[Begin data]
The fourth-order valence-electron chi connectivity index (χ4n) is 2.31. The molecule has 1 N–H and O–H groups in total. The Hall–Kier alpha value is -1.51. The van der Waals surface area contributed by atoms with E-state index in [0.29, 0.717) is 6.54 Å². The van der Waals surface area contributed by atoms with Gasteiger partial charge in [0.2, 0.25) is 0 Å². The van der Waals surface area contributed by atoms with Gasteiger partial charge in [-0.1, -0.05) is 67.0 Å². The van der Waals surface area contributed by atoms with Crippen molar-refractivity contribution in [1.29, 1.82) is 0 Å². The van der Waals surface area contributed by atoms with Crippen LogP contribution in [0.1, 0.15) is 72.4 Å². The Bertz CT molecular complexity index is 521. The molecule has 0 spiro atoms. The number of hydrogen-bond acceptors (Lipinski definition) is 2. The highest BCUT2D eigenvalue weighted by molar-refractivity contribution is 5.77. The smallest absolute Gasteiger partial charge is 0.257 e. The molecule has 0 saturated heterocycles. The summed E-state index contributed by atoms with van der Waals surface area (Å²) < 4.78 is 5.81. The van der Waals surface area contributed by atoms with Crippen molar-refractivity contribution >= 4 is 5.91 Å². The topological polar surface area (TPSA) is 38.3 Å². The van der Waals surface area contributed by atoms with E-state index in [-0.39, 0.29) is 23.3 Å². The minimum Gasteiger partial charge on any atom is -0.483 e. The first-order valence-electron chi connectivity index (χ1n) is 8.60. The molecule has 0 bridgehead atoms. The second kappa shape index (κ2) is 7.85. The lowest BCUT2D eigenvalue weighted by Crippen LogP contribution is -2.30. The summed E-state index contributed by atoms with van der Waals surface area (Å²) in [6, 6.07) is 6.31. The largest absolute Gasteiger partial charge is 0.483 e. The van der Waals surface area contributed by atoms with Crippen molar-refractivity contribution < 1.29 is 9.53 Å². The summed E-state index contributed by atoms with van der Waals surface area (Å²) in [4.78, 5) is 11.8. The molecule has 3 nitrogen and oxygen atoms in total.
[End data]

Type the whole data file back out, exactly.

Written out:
The fourth-order valence-electron chi connectivity index (χ4n) is 2.31. The molecule has 1 N–H and O–H groups in total. The Hall–Kier alpha value is -1.51. The van der Waals surface area contributed by atoms with E-state index in [0.29, 0.717) is 6.54 Å². The van der Waals surface area contributed by atoms with Gasteiger partial charge in [0.2, 0.25) is 0 Å². The van der Waals surface area contributed by atoms with Gasteiger partial charge in [-0.1, -0.05) is 67.0 Å². The van der Waals surface area contributed by atoms with Crippen molar-refractivity contribution in [1.29, 1.82) is 0 Å². The van der Waals surface area contributed by atoms with Crippen LogP contribution in [0.1, 0.15) is 72.4 Å². The Bertz CT molecular complexity index is 521. The molecule has 0 spiro atoms. The number of hydrogen-bond acceptors (Lipinski definition) is 2. The highest BCUT2D eigenvalue weighted by molar-refractivity contribution is 5.77. The smallest absolute Gasteiger partial charge is 0.257 e. The molecule has 0 saturated heterocycles. The summed E-state index contributed by atoms with van der Waals surface area (Å²) < 4.78 is 5.81. The van der Waals surface area contributed by atoms with Crippen molar-refractivity contribution >= 4 is 5.91 Å². The topological polar surface area (TPSA) is 38.3 Å². The van der Waals surface area contributed by atoms with E-state index in [-0.39, 0.29) is 23.3 Å². The minimum Gasteiger partial charge on any atom is -0.483 e. The first-order valence-electron chi connectivity index (χ1n) is 8.60. The molecule has 0 bridgehead atoms. The second kappa shape index (κ2) is 7.85. The lowest BCUT2D eigenvalue weighted by Crippen LogP contribution is -2.30. The summed E-state index contributed by atoms with van der Waals surface area (Å²) in [6, 6.07) is 6.31. The largest absolute Gasteiger partial charge is 0.483 e. The van der Waals surface area contributed by atoms with Crippen molar-refractivity contribution < 1.29 is 9.53 Å². The summed E-state index contributed by atoms with van der Waals surface area (Å²) in [4.78, 5) is 11.8. The molecule has 3 nitrogen and oxygen atoms in total.